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The Pursuit of Hospitality: ICE Alum Tony Trincanello

Some of us are just born with the industry in our blood. Tony Trincanello started off as a busboy at 16, and by age 20 was already staging at a winery in Veneto, Italy. After graduating from ICE and externing at the legendary Le Cirque, Tony launched a successful catering company, worked as a wine consultant and eventually became the Food & Beverage Director at Santa Monica's Huntley Hotel. His latest venture, The Roost at LA Farm revitalizes one of the region's classic culinary landmarks.

Tony Trincanello 1
Tony poses with his daughter in front of The Roost's iconic mural.

What were you doing before you enrolled at ICE?

Before enrolling at ICE, I had already been in the service industry for some time. I started out as a busboy at 16 in my uncle's restaurant, and by age 20 had my first stage in Italy at a winery in Veneto, working in the vineyards and the restaurant. That was really when the bug bit me. Upon returning, I moved to New York City and started working as a bartender and server in some notable restaurants, while also staging in the kitchen to learn and get a feel for it. I just knew early on that I wanted to know about every side of the business.

Where was your externship, and how did it impact your career?

My externship was at Le Cirque and Osteria del Circo. I had known the Maccione brothers for a while and knew I could learn a great deal just by being around them (and Sirio!) in their element.

Photo Credit: LeCirque.com
Photo Credit: LeCirque.com

What have you been up to since graduating?

Immediately after graduating, I started a catering company out of my apartment which became pretty successful. We were doing multiple events each week, from small dinner parties to weddings for 300! After a time, I was no longer seeing eye-to-eye with my business partner, so I decided to see how the “other half lived.” I was hired as a wine consultant for a small, French, family-owned import company. I learned a great deal there, but I longed to be back in the action of day-to-day restaurant operations I moved to Los Angeles as part of the opening management team for Craft, which is where I met my current partner, Chef Johnny Keenan. I left Craft after about a year and a half to open the acclaimed, if short-lived, Cache with Chefs Josiah Citrin and Nyesha Arrington. After Cache closed, I took a job as the Food & Beverage Director of The Huntley Hotel in Santa Monica. That’s when Johnny and I reconnected and started looking for opportunities of our own, which led to The Roost at La Farm.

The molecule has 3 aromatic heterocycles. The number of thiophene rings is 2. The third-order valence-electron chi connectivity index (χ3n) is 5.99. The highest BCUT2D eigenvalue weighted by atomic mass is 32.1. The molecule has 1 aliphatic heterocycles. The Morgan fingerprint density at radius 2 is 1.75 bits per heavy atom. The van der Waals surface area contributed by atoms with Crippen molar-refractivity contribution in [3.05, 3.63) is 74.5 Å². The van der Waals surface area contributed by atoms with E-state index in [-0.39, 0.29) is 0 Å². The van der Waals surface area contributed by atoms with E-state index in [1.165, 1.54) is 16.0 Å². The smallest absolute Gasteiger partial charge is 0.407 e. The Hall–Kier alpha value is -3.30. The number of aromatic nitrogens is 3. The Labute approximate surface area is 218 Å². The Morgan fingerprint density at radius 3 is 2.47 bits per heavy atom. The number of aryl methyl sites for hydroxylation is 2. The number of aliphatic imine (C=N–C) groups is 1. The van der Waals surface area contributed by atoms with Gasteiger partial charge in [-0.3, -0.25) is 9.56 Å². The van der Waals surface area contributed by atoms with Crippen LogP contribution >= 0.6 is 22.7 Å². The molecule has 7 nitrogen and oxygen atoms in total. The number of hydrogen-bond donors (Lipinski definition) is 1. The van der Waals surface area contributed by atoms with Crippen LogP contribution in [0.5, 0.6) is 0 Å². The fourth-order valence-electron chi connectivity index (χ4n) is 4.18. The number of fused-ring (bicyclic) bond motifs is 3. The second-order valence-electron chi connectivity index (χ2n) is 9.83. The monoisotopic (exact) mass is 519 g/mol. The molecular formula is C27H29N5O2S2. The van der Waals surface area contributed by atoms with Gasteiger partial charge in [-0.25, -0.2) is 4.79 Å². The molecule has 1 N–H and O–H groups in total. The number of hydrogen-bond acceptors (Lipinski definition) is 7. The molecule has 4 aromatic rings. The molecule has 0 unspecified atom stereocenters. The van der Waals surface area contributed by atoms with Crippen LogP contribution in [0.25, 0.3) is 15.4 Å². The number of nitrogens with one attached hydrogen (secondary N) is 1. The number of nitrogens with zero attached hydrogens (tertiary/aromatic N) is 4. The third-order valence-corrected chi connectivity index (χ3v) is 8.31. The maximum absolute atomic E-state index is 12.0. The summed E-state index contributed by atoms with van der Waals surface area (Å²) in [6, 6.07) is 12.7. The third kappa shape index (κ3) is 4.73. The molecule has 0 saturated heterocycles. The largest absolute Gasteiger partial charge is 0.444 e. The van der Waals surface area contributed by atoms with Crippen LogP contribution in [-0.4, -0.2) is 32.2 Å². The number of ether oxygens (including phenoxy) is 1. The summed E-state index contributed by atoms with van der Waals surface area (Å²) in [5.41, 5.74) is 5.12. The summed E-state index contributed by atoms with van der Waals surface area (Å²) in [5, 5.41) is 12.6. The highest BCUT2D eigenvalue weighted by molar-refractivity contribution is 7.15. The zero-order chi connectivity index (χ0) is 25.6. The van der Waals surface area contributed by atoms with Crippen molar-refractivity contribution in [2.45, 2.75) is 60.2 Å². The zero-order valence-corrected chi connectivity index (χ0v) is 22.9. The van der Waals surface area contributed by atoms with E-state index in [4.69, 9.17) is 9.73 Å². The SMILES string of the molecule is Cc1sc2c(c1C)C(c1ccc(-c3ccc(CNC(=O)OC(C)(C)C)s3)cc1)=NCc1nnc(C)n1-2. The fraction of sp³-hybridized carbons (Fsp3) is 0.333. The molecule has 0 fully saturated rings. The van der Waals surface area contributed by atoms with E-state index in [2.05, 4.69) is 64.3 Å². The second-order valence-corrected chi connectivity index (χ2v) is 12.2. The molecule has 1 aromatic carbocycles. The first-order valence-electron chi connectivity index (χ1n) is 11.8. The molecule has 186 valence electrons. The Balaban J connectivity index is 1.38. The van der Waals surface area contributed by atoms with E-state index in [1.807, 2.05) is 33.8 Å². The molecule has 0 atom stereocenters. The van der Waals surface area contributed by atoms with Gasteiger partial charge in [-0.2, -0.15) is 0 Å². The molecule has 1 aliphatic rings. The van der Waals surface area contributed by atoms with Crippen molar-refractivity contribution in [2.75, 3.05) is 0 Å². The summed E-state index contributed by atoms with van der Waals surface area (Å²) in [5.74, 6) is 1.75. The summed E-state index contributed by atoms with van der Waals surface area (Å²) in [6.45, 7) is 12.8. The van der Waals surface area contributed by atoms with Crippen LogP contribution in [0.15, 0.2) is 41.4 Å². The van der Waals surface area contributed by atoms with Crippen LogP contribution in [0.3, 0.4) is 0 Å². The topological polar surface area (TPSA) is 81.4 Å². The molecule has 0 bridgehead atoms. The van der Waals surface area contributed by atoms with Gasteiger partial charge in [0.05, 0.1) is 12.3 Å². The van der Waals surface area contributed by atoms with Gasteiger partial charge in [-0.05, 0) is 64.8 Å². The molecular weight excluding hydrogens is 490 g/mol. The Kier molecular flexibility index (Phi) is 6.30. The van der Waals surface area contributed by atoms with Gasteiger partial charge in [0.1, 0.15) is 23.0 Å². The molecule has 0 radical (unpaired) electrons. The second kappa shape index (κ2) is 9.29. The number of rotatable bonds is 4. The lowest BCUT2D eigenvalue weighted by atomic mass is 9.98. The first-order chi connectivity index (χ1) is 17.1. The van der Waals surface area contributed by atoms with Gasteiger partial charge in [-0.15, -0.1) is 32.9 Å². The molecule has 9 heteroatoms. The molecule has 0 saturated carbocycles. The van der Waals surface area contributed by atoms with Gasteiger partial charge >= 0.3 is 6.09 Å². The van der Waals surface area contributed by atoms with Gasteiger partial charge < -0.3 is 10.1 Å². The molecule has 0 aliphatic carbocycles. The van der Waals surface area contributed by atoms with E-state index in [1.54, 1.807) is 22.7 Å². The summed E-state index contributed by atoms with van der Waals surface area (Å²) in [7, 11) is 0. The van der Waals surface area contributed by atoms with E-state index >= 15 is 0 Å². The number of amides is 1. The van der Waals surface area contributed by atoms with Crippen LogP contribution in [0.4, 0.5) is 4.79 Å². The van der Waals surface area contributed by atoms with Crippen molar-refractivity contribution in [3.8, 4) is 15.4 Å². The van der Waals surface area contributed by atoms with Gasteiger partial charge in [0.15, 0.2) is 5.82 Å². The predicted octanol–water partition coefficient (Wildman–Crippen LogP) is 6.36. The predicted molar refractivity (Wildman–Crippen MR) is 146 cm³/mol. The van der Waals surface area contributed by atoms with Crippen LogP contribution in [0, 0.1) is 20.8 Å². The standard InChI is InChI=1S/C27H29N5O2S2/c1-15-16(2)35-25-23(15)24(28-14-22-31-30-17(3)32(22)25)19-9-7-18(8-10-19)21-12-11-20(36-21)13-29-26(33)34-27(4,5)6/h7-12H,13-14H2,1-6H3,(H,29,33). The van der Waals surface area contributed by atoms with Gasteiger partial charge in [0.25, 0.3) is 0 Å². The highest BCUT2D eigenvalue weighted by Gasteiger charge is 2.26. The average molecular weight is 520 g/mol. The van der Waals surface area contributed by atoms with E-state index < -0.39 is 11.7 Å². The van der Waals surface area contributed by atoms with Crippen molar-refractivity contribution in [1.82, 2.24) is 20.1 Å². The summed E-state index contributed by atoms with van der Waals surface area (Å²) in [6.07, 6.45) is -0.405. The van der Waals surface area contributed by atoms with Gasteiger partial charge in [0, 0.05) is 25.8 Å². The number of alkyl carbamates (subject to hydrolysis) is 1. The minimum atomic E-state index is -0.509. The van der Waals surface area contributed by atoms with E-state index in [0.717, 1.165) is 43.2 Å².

The Huntley Hotel — Photo Credit: LifeofLuxury.com
The Huntley Hotel — Photo Credit: LifeofLuxury.com

Are there any accomplishments, awards, etc. of which you are particularly proud?

My proudest accomplishment is, first and foremost, my daughter, Madelena, who just turned one. But professionally, it would be my certification as a Level 3 advanced sommelier.

Take us through a typical day in your working life.

A typical day begins at about 5:30 am with a quick surf session (I did move out here to live on the beach!) or a trip to the gym. Then I'll play with my daughter for a bit and head to the restaurant around 10. There, I'll meet with Chef Johnny, go over the menu changes for the day, reservations, events, check on staffing, then execute a busy lunch service. At lunch service, I'm on the floor almost the entire time, making sure tables are bussed and food is served efficiently. Then I try to sit for quick lunch with Chef and our other partner Laura—but I often get interrupted by someone trying to sell me a new bottle of wine! Then, before the dinner service, we go over menu changes, service notes and I’ll usually open up a bottle for the staff to taste and discuss.

Dinner starts with a pretty busy happy hour in the bar/lounge, so I’ll usually get behind the bar to help out and try out some new cocktails or wines on our guests. Then I’m back to working the floor, talking to guests, selling wine and helping out wherever I’m needed. (I usually just describe my job as a glorified busser!) But, in truth, even when I’m helping bus, it’s because that’s a more natural way to interact with guests, rather than bouncing from table to table asking the hollow question “How is everything”? Then I sit down for dinner around 10, finish the bottle we opened before our dinner shift and head home around midnight. They’re long days, but this is the life I’ve chosen.

Where would you like to see yourself in the future?

I hope the future brings our restaurants to a point where they are running perfectly, even when the chef and I aren't present. That way we can sneak out for a round of golf once in a while.

How would you describe your “culinary voice”? Our culinary philosophy is to always keep it fresh. We're not trying to reinvent the wheel, but we do want to be able to introduce a new ingredient or wine—whether it's something our guests have never had or an old classic that they should try! But most important is welcoming everyone as if they're visiting us in our home. I always tell my staff that we are hosting 50 different dinner parties for our friends every night.

Click here to learn more about ICE's Culinary Management program. 

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